Hey, Joe, what do you know?
In news too big to be “buried” in my column, Trader Joe’s is definitely planning on coming to Chico. Check out the story on page 8.
The worst part is, I found this out last Thursday after last week’s issue was already out, and I had to keep my big mouth shut for an excruciating eight days.
The biggest rumor in Chico: confirmed.
The CN&R isn’t the only publication in these parts shining in the 2004 California Newspaper Publishers’ Association Better Newspapers Contest.
Chico State’s The Orion has again taken top honors among university newspapers in California. That makes it eight out of 11 years that The Orion has snagged the award—a record.
Judges said The Orion showed “very good sectioning, impressive covers in design, well done calendar presentations. Complete informational packaging, great local columnists, and overall a very strong effort.”
Also, over in Glenn County, our buddy Tim Crews’ paper, the Sacramento Valley Mirror, took home first place in the Freedom of Information category. Crews spent time in jail for refusing to reveal his sources, which I think is so cool, especially in light of what’s been happening with journalists and confidential sources on a national level. I bet he’d even protect Karl Rove.
Rather than the usual “sweat equity” deal it works out with low-income families who want to buy a home, Habitat for Humanity of Butte County is selling a house outright.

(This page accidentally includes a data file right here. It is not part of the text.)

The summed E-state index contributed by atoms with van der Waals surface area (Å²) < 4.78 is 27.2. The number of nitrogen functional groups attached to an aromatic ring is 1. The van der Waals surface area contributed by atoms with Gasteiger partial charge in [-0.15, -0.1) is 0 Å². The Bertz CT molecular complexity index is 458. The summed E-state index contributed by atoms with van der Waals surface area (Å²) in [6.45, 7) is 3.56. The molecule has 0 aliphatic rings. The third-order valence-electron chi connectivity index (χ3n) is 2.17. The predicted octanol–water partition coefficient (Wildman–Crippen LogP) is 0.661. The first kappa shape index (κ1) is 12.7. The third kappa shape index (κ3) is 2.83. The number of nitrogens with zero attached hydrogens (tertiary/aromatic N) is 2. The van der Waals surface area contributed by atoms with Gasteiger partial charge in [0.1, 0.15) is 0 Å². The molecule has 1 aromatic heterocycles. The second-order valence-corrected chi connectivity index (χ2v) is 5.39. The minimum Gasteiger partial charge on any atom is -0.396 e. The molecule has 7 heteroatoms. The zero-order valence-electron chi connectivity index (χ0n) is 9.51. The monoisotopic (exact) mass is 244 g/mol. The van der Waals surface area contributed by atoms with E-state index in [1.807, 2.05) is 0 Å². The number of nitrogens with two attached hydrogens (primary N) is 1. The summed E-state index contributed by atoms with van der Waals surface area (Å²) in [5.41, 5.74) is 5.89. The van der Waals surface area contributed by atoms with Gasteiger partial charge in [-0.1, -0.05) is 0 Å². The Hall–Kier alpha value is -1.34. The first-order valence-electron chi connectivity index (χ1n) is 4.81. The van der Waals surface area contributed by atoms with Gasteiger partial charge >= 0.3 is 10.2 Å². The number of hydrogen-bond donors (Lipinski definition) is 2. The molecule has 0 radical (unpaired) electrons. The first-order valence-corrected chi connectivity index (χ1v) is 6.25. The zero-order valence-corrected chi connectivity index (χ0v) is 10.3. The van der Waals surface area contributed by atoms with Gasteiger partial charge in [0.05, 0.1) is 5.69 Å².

The organization oversaw the building of two houses on lots donated by developer Tony Symmes. One went to a traditional Habitat client, but the other will be sold at market value to someone who qualifies under the city of Chico’s first-time-homebuyer program.
While a low-income family may be missing out on this particular home, the money it raises will go to help Habitat build even more houses. (The organization expects to partner with the city to develop a parcel of land that will include 10 to 12 houses.)
Lechia Dickinson, director of development and volunteer coordinator for Habitat for Humanity of Butte County, stressed that this is very unusual and not something Habitat plans to do very often. “This is a unique opportunity,” she said.
Based on an appraisal, the organization expects to sell the house for approximately $230,000.
Prospective buyers must be pre-approved through the city, a process that includes attending a first-time homebuyer workshop (there are two coming up, on July 23 and Aug. 27). They must also get pre-qualified for a home loan via a private lender.
The buyer must have lived in Chico continuously for at least 12 months and meet certain income requirements. More information and application forms are available at City Hall or the Community Housing and Credit Center.
The name of a qualified buyer will be drawn at random on Aug. 28, unless 10 more buyers attending the July 23 workshop qualify, in which case Habitat will go ahead and have a drawing on Aug. 6 at the house, which is located at 5 Skywalker Court.